About ArlFiber

Graphic created by John Musco

ArlFiber is a grassroots group of volunteers from Arlington and surrounding localities that is working to create a community internet option for our area and to break down barriers to community broadband throughout Virginia.

ArlFiber believes Arlington County should form a broadband authority and devise a strategic plan to provide a community-owned and -operated fiber optic connection to every property in Arlington that wants it. We believe that the vehicle of a broadband authority (either for Arlington or a regional one with adjoining jurisdictions) is the best way to provide high-quality broadband service to every business, apartment, and private home that is currently underserved.

ArlFiber was originally formed by members of Our Revolution Arlington (and other interested community members) to explore the creation of a customer- and worker-owned internet service provider cooperative that would lease redundant strands of dark fiber from the ConnectArlington network to provide low-cost, high-speed service to committed affordable housing projects and small businesses in the neighborhoods along Columbia Pike. The pandemic forced us to reevaluate our strategy, and now we have pivoted to calling for a broadband authority for Arlington. We also lobbied members of the Arlington delegation to the VA General Assembly to put forth a bill to dismantle barriers to community broadband in Virginia and recently got the Virginia Democratic Party to adopt a resolution to the same effect.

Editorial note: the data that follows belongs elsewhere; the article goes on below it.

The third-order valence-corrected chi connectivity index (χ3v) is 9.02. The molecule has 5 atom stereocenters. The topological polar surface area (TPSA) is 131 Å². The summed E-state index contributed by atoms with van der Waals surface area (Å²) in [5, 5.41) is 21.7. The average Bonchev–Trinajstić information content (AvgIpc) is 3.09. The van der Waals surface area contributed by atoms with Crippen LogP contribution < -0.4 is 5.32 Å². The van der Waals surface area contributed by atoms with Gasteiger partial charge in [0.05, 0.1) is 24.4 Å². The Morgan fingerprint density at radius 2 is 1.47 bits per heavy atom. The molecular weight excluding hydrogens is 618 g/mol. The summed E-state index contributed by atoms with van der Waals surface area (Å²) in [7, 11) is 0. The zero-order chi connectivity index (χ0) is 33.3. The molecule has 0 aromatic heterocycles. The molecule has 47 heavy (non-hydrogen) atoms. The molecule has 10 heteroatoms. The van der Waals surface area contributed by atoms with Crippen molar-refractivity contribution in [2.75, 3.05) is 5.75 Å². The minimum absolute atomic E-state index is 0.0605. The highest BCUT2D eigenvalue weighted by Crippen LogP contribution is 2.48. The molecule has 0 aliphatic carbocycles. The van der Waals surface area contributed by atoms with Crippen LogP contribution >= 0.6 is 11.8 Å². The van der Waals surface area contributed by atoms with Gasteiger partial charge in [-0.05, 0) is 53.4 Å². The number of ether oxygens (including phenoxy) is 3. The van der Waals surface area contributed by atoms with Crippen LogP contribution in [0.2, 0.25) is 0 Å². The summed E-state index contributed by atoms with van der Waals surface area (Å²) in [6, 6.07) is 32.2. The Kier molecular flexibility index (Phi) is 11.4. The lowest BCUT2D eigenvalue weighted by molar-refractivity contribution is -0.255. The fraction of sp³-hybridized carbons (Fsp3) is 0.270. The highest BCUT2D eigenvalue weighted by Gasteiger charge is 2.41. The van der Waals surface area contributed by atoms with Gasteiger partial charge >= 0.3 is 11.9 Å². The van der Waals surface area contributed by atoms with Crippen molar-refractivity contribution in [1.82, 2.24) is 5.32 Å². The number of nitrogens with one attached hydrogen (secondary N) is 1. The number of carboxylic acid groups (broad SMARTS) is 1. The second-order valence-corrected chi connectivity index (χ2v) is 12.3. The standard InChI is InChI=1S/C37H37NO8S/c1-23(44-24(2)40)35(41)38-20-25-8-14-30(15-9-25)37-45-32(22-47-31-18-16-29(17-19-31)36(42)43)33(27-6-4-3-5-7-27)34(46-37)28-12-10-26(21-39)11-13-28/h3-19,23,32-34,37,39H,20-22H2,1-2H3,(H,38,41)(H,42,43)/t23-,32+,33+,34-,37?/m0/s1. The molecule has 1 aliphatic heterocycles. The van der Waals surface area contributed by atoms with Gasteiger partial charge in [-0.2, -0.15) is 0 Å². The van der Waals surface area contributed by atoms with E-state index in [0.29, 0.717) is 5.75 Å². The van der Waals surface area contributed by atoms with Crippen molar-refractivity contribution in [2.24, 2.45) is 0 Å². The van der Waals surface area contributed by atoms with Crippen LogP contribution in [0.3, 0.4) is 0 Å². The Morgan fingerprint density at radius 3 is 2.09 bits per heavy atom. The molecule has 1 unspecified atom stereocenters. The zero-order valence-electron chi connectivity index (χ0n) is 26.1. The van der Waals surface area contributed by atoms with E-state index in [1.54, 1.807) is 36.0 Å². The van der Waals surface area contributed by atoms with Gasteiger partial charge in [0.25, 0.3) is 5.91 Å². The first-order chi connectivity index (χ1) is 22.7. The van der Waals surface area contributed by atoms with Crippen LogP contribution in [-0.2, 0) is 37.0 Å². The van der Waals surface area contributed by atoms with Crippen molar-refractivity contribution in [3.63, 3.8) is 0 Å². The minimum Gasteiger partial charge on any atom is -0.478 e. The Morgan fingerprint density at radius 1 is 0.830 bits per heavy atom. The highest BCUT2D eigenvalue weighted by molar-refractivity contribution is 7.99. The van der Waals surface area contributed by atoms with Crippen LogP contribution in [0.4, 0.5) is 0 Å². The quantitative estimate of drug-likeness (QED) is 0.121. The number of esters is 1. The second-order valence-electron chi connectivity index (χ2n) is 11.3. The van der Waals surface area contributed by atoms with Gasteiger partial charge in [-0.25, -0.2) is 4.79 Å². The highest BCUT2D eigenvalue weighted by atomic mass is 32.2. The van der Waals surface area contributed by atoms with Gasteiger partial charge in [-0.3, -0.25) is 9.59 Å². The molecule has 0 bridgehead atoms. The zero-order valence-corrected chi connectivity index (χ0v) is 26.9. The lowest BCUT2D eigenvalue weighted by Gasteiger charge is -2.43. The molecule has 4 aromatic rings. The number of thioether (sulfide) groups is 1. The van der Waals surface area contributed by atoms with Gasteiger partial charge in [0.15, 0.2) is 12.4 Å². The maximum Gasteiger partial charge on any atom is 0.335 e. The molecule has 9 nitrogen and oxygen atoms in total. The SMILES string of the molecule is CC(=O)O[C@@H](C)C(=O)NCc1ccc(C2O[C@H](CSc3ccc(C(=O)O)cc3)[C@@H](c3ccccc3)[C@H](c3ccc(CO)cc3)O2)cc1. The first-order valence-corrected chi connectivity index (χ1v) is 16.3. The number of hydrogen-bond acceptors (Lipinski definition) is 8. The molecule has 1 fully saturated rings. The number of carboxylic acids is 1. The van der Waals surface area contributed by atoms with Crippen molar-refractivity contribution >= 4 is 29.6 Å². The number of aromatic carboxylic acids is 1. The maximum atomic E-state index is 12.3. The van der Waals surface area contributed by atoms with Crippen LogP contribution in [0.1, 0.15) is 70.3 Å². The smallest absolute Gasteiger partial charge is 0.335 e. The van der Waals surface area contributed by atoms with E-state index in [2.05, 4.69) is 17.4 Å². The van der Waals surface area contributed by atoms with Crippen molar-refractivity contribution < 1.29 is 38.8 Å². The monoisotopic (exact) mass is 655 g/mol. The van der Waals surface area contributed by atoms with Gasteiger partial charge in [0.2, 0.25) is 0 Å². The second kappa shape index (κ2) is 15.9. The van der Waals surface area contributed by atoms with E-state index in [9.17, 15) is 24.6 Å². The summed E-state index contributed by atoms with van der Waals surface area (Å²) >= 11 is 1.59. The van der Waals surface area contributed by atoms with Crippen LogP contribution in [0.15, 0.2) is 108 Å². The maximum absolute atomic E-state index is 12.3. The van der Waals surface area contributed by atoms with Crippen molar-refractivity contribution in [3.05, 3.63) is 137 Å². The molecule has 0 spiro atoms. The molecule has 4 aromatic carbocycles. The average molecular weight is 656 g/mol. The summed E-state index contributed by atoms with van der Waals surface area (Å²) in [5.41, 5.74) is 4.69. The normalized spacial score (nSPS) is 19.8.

“Government’s role is to take into account the public good. Just as government decides where highways, roads and streets go to serve the public good through careful planning, design, implementation and maintenance, the same approach should apply to broadband. To elaborate, government plans and designs the nation’s road infrastructure, frequently overseeing the construction of it by private companies and then manages the finished product.”

Andrea Casselton, city of St Paul

“Without oversight or competition, we’ve allowed a handful of players to really control our internet access destiny. It’s particularly cruel right now — about 18% of African American households in America don’t have a connection at home. Many times that’s because of cost, [and] there may be that cable provider there, but they’re a local monopoly and they can charge whatever they like.”

Susan Crawford

“The Internet is one of the most powerful instruments of the 21st century for increasing transparency in the conduct of the powerful, access to information, and for facilitating active citizen participation in building democratic societies. As such, facilitating access to the Internet for all individuals, with as little restriction to online content as possible, should be a priority for all States.”

United Nations

Let’s build something together.

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